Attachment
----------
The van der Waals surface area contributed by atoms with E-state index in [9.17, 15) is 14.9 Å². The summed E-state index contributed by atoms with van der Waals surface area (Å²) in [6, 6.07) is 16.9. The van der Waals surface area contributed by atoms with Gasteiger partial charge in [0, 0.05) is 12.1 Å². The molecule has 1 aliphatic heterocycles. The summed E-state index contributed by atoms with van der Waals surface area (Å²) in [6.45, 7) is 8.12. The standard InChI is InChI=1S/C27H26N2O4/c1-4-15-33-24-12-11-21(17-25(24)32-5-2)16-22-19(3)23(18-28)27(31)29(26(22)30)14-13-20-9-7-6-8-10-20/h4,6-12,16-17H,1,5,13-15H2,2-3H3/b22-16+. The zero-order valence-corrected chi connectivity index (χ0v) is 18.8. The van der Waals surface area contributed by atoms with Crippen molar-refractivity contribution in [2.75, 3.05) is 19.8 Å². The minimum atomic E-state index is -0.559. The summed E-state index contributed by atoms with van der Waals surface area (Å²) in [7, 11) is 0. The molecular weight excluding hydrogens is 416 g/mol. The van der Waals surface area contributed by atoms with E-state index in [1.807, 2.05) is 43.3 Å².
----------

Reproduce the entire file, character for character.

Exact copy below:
The van der Waals surface area contributed by atoms with E-state index in [9.17, 15) is 14.9 Å². The summed E-state index contributed by atoms with van der Waals surface area (Å²) in [6, 6.07) is 16.9. The van der Waals surface area contributed by atoms with Gasteiger partial charge in [0, 0.05) is 12.1 Å². The molecule has 1 aliphatic heterocycles. The summed E-state index contributed by atoms with van der Waals surface area (Å²) in [6.45, 7) is 8.12. The standard InChI is InChI=1S/C27H26N2O4/c1-4-15-33-24-12-11-21(17-25(24)32-5-2)16-22-19(3)23(18-28)27(31)29(26(22)30)14-13-20-9-7-6-8-10-20/h4,6-12,16-17H,1,5,13-15H2,2-3H3/b22-16+. The zero-order valence-corrected chi connectivity index (χ0v) is 18.8. The van der Waals surface area contributed by atoms with Crippen molar-refractivity contribution in [2.75, 3.05) is 19.8 Å². The minimum atomic E-state index is -0.559. The summed E-state index contributed by atoms with van der Waals surface area (Å²) in [7, 11) is 0. The molecular weight excluding hydrogens is 416 g/mol. The van der Waals surface area contributed by atoms with E-state index in [1.807, 2.05) is 43.3 Å².